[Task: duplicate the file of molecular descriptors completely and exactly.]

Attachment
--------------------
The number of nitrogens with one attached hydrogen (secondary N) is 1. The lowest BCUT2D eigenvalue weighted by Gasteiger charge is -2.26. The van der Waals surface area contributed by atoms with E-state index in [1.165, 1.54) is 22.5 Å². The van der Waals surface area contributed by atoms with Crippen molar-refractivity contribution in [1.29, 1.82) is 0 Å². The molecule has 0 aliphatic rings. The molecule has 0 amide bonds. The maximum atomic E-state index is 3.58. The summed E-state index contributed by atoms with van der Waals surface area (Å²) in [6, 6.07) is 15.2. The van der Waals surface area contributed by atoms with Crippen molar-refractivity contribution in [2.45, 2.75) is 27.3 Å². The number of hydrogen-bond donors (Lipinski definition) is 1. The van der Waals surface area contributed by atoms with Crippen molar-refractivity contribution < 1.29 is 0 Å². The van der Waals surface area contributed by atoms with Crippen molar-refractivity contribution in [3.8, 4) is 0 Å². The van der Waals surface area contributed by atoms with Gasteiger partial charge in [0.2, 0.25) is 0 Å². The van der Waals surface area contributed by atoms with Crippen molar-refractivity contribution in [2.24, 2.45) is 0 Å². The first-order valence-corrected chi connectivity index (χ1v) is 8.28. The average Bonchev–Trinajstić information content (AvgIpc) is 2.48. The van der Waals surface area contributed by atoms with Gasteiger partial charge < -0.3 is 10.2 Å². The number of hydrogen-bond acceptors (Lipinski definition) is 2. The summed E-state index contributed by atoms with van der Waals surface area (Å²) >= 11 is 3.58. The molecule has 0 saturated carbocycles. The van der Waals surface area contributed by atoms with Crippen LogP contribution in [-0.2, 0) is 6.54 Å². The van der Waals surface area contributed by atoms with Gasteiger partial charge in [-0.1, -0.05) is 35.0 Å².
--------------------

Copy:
The number of nitrogens with one attached hydrogen (secondary N) is 1. The lowest BCUT2D eigenvalue weighted by Gasteiger charge is -2.26. The van der Waals surface area contributed by atoms with E-state index in [1.165, 1.54) is 22.5 Å². The van der Waals surface area contributed by atoms with Crippen molar-refractivity contribution in [1.29, 1.82) is 0 Å². The molecule has 0 aliphatic rings. The molecule has 0 amide bonds. The maximum atomic E-state index is 3.58. The summed E-state index contributed by atoms with van der Waals surface area (Å²) in [6, 6.07) is 15.2. The van der Waals surface area contributed by atoms with Crippen molar-refractivity contribution in [2.45, 2.75) is 27.3 Å². The number of hydrogen-bond donors (Lipinski definition) is 1. The van der Waals surface area contributed by atoms with Crippen molar-refractivity contribution < 1.29 is 0 Å². The van der Waals surface area contributed by atoms with Crippen molar-refractivity contribution in [3.8, 4) is 0 Å². The van der Waals surface area contributed by atoms with Gasteiger partial charge in [0.2, 0.25) is 0 Å². The van der Waals surface area contributed by atoms with Crippen molar-refractivity contribution in [2.24, 2.45) is 0 Å². The first-order valence-corrected chi connectivity index (χ1v) is 8.28. The average Bonchev–Trinajstić information content (AvgIpc) is 2.48. The van der Waals surface area contributed by atoms with Gasteiger partial charge < -0.3 is 10.2 Å². The number of hydrogen-bond acceptors (Lipinski definition) is 2. The summed E-state index contributed by atoms with van der Waals surface area (Å²) >= 11 is 3.58. The molecule has 0 saturated carbocycles. The van der Waals surface area contributed by atoms with Crippen LogP contribution in [-0.2, 0) is 6.54 Å². The van der Waals surface area contributed by atoms with Gasteiger partial charge in [-0.1, -0.05) is 35.0 Å².